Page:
When nurses need to find out the latest drug information—whether to verify a dose, check for possible interactions with other medications or side effects—many of them turn to the "Nursing Drug Handbook." Making sure this critical information is accurate and clearly presented is the task of nursing and medical publisher Lippincott Williams & Wilkins (LWW), a unit of Wolters Kluwer Health, which produces the annual "Nursing Drug Handbook" as well as 4,000 other titles.
To streamline the process of publishing the 1,400-page "Nursing2006 Drug Handbook," LWW decided to switch from producing PDF pages using QuarkXPress to an XML-based publishing program. By doing so, LWW is cutting costs and avoiding recreating previously published documents. Its content can now be in several places at one time.
LWW would sometimes have to make editorial changes in as many as five places because of the use of multiple applications when producing content for several channels, according to Larry Bryant, LWW's director of content management processes. Since LWW repurposes content from the "Nursing Drug Handbook" into a "Drug Guide" and an electronic version for PDAs, the company felt that "Handbook" would be a logical choice for its initial trial of XML-based publishing.
"We saw how the market was changing in preparing and delivering content … moving away from print revisions to delivering content to different publishing channels in multiple formats," says Bryant, who was consulting for the company in mid-2003 when LWW decided on its pilot project.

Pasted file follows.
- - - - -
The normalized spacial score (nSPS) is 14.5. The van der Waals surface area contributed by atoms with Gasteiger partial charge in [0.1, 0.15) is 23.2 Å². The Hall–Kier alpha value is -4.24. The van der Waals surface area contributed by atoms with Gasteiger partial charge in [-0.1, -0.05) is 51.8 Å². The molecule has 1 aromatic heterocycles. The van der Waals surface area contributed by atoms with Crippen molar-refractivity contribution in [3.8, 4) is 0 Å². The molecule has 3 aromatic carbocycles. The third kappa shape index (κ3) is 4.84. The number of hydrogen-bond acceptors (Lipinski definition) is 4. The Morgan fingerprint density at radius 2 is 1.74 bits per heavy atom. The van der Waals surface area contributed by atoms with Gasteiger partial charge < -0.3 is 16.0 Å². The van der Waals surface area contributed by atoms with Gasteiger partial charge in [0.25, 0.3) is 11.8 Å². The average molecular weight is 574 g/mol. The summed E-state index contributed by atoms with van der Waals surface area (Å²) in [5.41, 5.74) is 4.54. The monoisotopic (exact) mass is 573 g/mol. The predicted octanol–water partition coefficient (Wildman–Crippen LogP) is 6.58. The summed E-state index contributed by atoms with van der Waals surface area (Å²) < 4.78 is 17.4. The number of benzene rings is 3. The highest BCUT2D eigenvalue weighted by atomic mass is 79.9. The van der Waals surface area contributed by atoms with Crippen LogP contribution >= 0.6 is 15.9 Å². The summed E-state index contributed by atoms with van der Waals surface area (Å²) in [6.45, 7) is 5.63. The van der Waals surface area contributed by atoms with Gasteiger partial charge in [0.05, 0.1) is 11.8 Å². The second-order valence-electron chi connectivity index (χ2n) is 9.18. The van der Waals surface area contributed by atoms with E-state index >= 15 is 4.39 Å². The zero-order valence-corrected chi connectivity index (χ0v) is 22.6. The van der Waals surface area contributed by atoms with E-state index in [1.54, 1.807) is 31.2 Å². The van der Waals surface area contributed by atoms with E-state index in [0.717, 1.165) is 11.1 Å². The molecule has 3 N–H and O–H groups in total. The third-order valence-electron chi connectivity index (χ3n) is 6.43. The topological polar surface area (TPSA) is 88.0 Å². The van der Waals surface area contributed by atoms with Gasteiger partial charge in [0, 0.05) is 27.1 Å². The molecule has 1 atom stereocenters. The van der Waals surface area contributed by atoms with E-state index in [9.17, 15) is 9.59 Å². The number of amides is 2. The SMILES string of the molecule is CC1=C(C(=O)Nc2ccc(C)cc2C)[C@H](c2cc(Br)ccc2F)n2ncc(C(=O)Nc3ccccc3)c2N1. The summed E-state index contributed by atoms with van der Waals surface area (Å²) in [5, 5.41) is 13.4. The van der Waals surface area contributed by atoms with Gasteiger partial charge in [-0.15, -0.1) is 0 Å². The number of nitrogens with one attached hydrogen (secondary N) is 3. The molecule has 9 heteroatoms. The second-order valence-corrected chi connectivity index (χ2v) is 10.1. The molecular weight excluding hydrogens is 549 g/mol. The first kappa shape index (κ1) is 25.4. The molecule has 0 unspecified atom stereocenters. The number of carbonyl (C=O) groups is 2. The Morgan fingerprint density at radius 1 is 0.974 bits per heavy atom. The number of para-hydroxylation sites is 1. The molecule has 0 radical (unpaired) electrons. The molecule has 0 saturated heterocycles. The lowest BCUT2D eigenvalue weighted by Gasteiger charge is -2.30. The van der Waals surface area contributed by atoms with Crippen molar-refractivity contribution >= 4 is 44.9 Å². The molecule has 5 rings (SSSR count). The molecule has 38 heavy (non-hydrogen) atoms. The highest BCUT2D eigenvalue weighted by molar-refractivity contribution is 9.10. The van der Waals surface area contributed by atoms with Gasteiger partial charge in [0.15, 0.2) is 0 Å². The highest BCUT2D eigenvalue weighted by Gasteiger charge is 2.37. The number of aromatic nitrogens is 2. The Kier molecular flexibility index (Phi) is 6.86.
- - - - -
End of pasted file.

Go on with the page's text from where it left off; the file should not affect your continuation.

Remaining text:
LWW stores its content in XML in EMC Documentum's data repository and uses Arbortext's Epic Editor for editing the XML. The company is primarily a Windows environment, with some Macs used in the creative services departments.
LWW reviewed the capabilities of three XML publishing systems for six months, and chose XyEnterprise's XML Professional Publisher (XPP) because of its WYSIWYG (what you see is what you get) interface and the ability to control XML data until the end of the publishing cycle. "We needed to be able to deliver content in smarter ways, and XML gives us the flexibility to deliver to our customers' needs," according to Bryant.